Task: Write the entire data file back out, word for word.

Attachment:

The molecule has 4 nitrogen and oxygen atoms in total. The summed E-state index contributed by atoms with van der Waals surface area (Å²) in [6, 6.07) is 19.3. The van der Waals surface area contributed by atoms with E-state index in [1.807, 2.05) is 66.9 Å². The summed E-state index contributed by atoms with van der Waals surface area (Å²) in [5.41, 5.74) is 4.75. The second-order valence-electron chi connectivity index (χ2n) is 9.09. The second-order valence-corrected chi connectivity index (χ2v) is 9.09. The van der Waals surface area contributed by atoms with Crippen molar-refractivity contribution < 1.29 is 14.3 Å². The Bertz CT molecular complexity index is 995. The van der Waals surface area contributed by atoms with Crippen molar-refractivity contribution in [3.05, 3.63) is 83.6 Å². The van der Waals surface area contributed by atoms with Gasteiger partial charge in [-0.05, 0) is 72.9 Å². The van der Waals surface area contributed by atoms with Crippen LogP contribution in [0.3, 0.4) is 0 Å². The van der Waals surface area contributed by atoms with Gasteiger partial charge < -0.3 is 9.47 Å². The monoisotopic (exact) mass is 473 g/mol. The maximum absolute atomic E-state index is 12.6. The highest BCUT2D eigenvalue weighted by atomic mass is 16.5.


The molecule has 4 nitrogen and oxygen atoms in total. The summed E-state index contributed by atoms with van der Waals surface area (Å²) in [6, 6.07) is 19.3. The van der Waals surface area contributed by atoms with E-state index in [1.807, 2.05) is 66.9 Å². The summed E-state index contributed by atoms with van der Waals surface area (Å²) in [5.41, 5.74) is 4.75. The second-order valence-electron chi connectivity index (χ2n) is 9.09. The second-order valence-corrected chi connectivity index (χ2v) is 9.09. The van der Waals surface area contributed by atoms with Crippen molar-refractivity contribution < 1.29 is 14.3 Å². The Bertz CT molecular complexity index is 995. The van der Waals surface area contributed by atoms with Crippen molar-refractivity contribution in [3.05, 3.63) is 83.6 Å². The van der Waals surface area contributed by atoms with Gasteiger partial charge in [-0.05, 0) is 72.9 Å². The van der Waals surface area contributed by atoms with Crippen LogP contribution in [0.3, 0.4) is 0 Å². The van der Waals surface area contributed by atoms with Gasteiger partial charge < -0.3 is 9.47 Å². The monoisotopic (exact) mass is 473 g/mol. The maximum absolute atomic E-state index is 12.6. The highest BCUT2D eigenvalue weighted by atomic mass is 16.5.